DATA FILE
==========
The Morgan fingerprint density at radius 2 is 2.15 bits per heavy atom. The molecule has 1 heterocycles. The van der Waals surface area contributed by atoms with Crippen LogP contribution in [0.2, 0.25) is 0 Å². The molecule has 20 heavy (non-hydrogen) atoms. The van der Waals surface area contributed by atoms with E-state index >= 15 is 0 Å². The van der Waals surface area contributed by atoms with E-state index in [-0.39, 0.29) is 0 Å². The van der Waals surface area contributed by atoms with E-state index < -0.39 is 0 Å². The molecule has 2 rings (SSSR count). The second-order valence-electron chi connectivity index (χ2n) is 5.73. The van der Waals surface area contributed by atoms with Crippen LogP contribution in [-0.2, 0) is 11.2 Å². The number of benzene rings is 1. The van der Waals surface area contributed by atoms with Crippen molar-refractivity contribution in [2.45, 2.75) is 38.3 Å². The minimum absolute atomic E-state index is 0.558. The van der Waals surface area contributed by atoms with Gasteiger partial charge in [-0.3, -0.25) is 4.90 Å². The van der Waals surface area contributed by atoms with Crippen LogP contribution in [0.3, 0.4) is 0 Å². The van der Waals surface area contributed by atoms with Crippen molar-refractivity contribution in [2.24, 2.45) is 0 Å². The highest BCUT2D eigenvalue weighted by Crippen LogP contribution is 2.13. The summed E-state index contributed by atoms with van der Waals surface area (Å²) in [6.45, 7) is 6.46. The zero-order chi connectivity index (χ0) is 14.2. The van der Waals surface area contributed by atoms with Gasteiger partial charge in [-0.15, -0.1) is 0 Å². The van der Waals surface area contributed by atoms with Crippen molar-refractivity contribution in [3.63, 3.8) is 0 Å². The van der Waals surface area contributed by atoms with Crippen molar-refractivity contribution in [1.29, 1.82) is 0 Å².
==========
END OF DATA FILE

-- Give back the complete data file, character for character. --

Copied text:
The Morgan fingerprint density at radius 2 is 2.15 bits per heavy atom. The molecule has 1 heterocycles. The van der Waals surface area contributed by atoms with Crippen LogP contribution in [0.2, 0.25) is 0 Å². The molecule has 20 heavy (non-hydrogen) atoms. The van der Waals surface area contributed by atoms with E-state index >= 15 is 0 Å². The van der Waals surface area contributed by atoms with E-state index in [-0.39, 0.29) is 0 Å². The van der Waals surface area contributed by atoms with E-state index < -0.39 is 0 Å². The molecule has 2 rings (SSSR count). The second-order valence-electron chi connectivity index (χ2n) is 5.73. The van der Waals surface area contributed by atoms with Crippen LogP contribution in [-0.2, 0) is 11.2 Å². The number of benzene rings is 1. The van der Waals surface area contributed by atoms with Crippen molar-refractivity contribution in [2.45, 2.75) is 38.3 Å². The minimum absolute atomic E-state index is 0.558. The van der Waals surface area contributed by atoms with Gasteiger partial charge in [-0.3, -0.25) is 4.90 Å². The van der Waals surface area contributed by atoms with Crippen LogP contribution in [0.3, 0.4) is 0 Å². The van der Waals surface area contributed by atoms with Crippen molar-refractivity contribution in [2.24, 2.45) is 0 Å². The highest BCUT2D eigenvalue weighted by Crippen LogP contribution is 2.13. The summed E-state index contributed by atoms with van der Waals surface area (Å²) in [6.45, 7) is 6.46. The zero-order chi connectivity index (χ0) is 14.2. The van der Waals surface area contributed by atoms with Gasteiger partial charge in [-0.15, -0.1) is 0 Å². The van der Waals surface area contributed by atoms with Crippen molar-refractivity contribution in [3.63, 3.8) is 0 Å². The van der Waals surface area contributed by atoms with Crippen molar-refractivity contribution in [1.29, 1.82) is 0 Å².